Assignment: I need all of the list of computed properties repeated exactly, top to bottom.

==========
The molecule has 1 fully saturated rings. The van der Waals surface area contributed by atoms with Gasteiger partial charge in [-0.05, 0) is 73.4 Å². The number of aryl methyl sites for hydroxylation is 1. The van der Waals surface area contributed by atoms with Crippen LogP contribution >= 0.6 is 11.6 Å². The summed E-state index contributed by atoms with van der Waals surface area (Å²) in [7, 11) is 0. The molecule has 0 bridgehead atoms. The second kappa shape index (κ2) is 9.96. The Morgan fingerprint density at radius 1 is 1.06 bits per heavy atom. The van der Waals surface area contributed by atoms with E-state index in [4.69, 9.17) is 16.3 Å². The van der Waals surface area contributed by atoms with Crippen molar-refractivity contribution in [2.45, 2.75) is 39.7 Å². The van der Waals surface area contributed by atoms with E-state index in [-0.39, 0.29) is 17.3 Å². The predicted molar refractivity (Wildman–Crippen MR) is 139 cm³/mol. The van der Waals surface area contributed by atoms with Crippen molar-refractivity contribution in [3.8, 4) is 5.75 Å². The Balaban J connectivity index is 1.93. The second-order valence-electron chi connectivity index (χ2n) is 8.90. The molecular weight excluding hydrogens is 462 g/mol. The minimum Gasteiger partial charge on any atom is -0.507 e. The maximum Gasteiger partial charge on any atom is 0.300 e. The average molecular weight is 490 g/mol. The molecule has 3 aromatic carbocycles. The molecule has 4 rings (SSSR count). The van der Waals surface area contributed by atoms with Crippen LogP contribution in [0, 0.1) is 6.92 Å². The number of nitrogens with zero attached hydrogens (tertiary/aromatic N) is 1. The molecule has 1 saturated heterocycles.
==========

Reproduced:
The molecule has 1 fully saturated rings. The van der Waals surface area contributed by atoms with Gasteiger partial charge in [-0.05, 0) is 73.4 Å². The number of aryl methyl sites for hydroxylation is 1. The van der Waals surface area contributed by atoms with Crippen LogP contribution >= 0.6 is 11.6 Å². The summed E-state index contributed by atoms with van der Waals surface area (Å²) in [7, 11) is 0. The molecule has 0 bridgehead atoms. The second kappa shape index (κ2) is 9.96. The Morgan fingerprint density at radius 1 is 1.06 bits per heavy atom. The van der Waals surface area contributed by atoms with E-state index in [4.69, 9.17) is 16.3 Å². The van der Waals surface area contributed by atoms with Crippen molar-refractivity contribution in [2.45, 2.75) is 39.7 Å². The van der Waals surface area contributed by atoms with E-state index in [-0.39, 0.29) is 17.3 Å². The predicted molar refractivity (Wildman–Crippen MR) is 139 cm³/mol. The van der Waals surface area contributed by atoms with Crippen molar-refractivity contribution in [3.8, 4) is 5.75 Å². The Balaban J connectivity index is 1.93. The second-order valence-electron chi connectivity index (χ2n) is 8.90. The molecular weight excluding hydrogens is 462 g/mol. The minimum Gasteiger partial charge on any atom is -0.507 e. The maximum Gasteiger partial charge on any atom is 0.300 e. The average molecular weight is 490 g/mol. The molecule has 3 aromatic carbocycles. The molecule has 4 rings (SSSR count). The van der Waals surface area contributed by atoms with Crippen LogP contribution in [0, 0.1) is 6.92 Å². The number of nitrogens with zero attached hydrogens (tertiary/aromatic N) is 1. The molecule has 1 saturated heterocycles.